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SSS Netball Club

Splott SuperStars Netball Club is women's netball group for refugees and asylum seekers, having arrived in Cardiff after fleeing violence, abuse, poverty and famine.

Many of the players have traumatic stories to tell, but the netball club provides them with a women's sports group in which to have fun, play sport and make lasting friendships.

Founded in 2017, the club has brought together women from 12 different nations in sport, camaraderie and friendship.

The donation from Boudavida will ensure the club can continue to run by funding hall hire, netball equipment and sports kit.

Boudavida Sports Beneficiaries Splott Superstars Netball Club

10 Minutes with Splott SuperStars

Please could you provide us with a quick description of what the Splott SuperStars netball club is?

Not your typical netball club, all of our members are refugees and asylum seekers, having arrived in Cardiff after fleeing violence, abuse, poverty and famine. One of our players walked for seven months to escape Syria. Two other players are from opposing countries at war. Others have escaped forced marriage, trafficking and corruption. All of them have suffered unimaginable trauma. Since the club began three years ago, women and girls from 12 different nations have come together to play netball and find friendship. Our priority is to empower these women in safe, fun sessions that provide them with hope.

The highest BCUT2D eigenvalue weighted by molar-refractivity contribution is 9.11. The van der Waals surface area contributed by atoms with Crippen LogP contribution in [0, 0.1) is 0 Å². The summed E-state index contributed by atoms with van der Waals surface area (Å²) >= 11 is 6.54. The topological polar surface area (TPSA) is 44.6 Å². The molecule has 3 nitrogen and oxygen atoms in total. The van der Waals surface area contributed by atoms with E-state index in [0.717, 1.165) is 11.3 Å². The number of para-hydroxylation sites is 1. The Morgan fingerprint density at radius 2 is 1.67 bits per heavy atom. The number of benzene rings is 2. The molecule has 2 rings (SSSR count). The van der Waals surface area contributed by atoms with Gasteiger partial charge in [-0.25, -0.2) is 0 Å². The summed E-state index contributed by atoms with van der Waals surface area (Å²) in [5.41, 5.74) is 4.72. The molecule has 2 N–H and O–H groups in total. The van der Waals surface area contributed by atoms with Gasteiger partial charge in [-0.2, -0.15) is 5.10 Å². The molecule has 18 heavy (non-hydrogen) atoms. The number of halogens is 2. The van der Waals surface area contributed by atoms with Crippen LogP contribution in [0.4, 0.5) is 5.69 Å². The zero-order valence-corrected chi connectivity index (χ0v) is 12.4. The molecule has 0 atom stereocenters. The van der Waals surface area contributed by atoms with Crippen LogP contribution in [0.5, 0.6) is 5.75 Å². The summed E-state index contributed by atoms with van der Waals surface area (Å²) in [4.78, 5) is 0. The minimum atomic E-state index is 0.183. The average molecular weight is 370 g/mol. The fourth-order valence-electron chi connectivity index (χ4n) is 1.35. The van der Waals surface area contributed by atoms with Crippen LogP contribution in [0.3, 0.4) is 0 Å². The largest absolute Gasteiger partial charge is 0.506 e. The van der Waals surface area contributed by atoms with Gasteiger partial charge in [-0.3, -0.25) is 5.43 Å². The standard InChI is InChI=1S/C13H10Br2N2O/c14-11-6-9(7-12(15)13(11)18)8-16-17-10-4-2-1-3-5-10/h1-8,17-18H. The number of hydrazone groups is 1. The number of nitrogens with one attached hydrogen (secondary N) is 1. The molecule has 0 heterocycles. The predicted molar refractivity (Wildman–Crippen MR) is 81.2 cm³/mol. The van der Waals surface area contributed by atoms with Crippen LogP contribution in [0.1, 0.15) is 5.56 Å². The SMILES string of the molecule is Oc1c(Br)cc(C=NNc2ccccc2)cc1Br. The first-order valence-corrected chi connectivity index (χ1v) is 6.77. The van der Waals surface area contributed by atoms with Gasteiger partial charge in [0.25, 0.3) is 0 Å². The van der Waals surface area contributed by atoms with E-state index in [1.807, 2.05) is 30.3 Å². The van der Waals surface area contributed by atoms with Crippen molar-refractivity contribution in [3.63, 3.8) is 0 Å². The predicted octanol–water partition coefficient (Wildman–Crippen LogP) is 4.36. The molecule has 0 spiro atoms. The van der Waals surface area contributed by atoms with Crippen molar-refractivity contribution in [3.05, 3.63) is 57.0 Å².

The past few months and lockdown period have been an unusual time for everyone, but have you managed to stay in touch with the group digitally?

We held regular meetings every week via Zoom during lockdown. We also check in on team members via WhatsApp every few days or so.

What do you think the greatest success for the group has been so far?

There are so many, but to list a few, we had a young player who was severely depressed - she is doing great now thanks to the group. Another one of our ladies has just been accepted onto a college course and finally feels like she is getting her life back.

A few players have quite severe anxiety, but at our training sessions they laugh for the whole hour and say they sleep well that evening. It makes a huge difference.

It's really rewarding to see the unwavering bond grow in players from all different nationalities and who have experienced significant trauma.

What has been the biggest challenge you have had to overcome?

We sometimes struggle with language barriers. We tend to use a lot of emojis and visual signs, although this has been a lot harder on Zoom video calls than in the practical sessions.

What are your goals and ambitions for the Splott SuperStars?

We would just like to continue to help vulnerable women and their families through the medium of sport.